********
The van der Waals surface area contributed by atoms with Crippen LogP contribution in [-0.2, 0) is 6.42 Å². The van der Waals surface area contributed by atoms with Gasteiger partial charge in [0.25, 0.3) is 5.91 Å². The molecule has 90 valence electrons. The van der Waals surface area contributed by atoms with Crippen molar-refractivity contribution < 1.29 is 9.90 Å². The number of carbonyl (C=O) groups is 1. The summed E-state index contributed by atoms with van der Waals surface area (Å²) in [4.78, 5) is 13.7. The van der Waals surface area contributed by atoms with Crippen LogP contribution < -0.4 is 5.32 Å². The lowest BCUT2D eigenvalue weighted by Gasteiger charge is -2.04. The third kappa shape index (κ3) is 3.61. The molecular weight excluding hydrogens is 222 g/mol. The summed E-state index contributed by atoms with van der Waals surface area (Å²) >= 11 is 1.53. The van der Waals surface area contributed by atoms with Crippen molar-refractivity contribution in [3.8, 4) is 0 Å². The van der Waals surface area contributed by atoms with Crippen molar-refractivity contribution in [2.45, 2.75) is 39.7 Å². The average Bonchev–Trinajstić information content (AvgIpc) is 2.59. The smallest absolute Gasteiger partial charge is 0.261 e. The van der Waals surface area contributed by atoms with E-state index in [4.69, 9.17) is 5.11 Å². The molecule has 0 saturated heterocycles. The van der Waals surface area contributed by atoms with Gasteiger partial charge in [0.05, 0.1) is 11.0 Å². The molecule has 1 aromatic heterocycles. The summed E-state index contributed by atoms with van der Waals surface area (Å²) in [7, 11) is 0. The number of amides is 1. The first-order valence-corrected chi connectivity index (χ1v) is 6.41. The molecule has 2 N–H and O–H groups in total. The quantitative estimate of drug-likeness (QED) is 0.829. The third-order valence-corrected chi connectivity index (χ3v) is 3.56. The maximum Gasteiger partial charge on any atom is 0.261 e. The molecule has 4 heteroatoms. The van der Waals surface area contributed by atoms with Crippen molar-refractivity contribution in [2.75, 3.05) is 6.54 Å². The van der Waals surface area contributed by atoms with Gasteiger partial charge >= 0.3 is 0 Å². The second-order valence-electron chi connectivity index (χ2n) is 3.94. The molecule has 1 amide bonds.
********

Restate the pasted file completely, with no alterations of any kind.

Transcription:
The van der Waals surface area contributed by atoms with Crippen LogP contribution in [-0.2, 0) is 6.42 Å². The van der Waals surface area contributed by atoms with Gasteiger partial charge in [0.25, 0.3) is 5.91 Å². The molecule has 90 valence electrons. The van der Waals surface area contributed by atoms with Crippen molar-refractivity contribution < 1.29 is 9.90 Å². The number of carbonyl (C=O) groups is 1. The summed E-state index contributed by atoms with van der Waals surface area (Å²) in [4.78, 5) is 13.7. The van der Waals surface area contributed by atoms with Crippen LogP contribution < -0.4 is 5.32 Å². The lowest BCUT2D eigenvalue weighted by Gasteiger charge is -2.04. The third kappa shape index (κ3) is 3.61. The molecular weight excluding hydrogens is 222 g/mol. The summed E-state index contributed by atoms with van der Waals surface area (Å²) >= 11 is 1.53. The van der Waals surface area contributed by atoms with Crippen molar-refractivity contribution in [3.8, 4) is 0 Å². The van der Waals surface area contributed by atoms with Crippen molar-refractivity contribution in [2.45, 2.75) is 39.7 Å². The average Bonchev–Trinajstić information content (AvgIpc) is 2.59. The smallest absolute Gasteiger partial charge is 0.261 e. The van der Waals surface area contributed by atoms with E-state index in [4.69, 9.17) is 5.11 Å². The molecule has 0 saturated heterocycles. The van der Waals surface area contributed by atoms with Gasteiger partial charge in [0.05, 0.1) is 11.0 Å². The molecule has 1 aromatic heterocycles. The summed E-state index contributed by atoms with van der Waals surface area (Å²) in [7, 11) is 0. The number of amides is 1. The first-order valence-corrected chi connectivity index (χ1v) is 6.41. The molecule has 2 N–H and O–H groups in total. The quantitative estimate of drug-likeness (QED) is 0.829. The third-order valence-corrected chi connectivity index (χ3v) is 3.56. The maximum Gasteiger partial charge on any atom is 0.261 e. The molecule has 4 heteroatoms. The van der Waals surface area contributed by atoms with Crippen molar-refractivity contribution in [2.75, 3.05) is 6.54 Å². The van der Waals surface area contributed by atoms with Gasteiger partial charge >= 0.3 is 0 Å². The second-order valence-electron chi connectivity index (χ2n) is 3.94. The molecule has 1 amide bonds.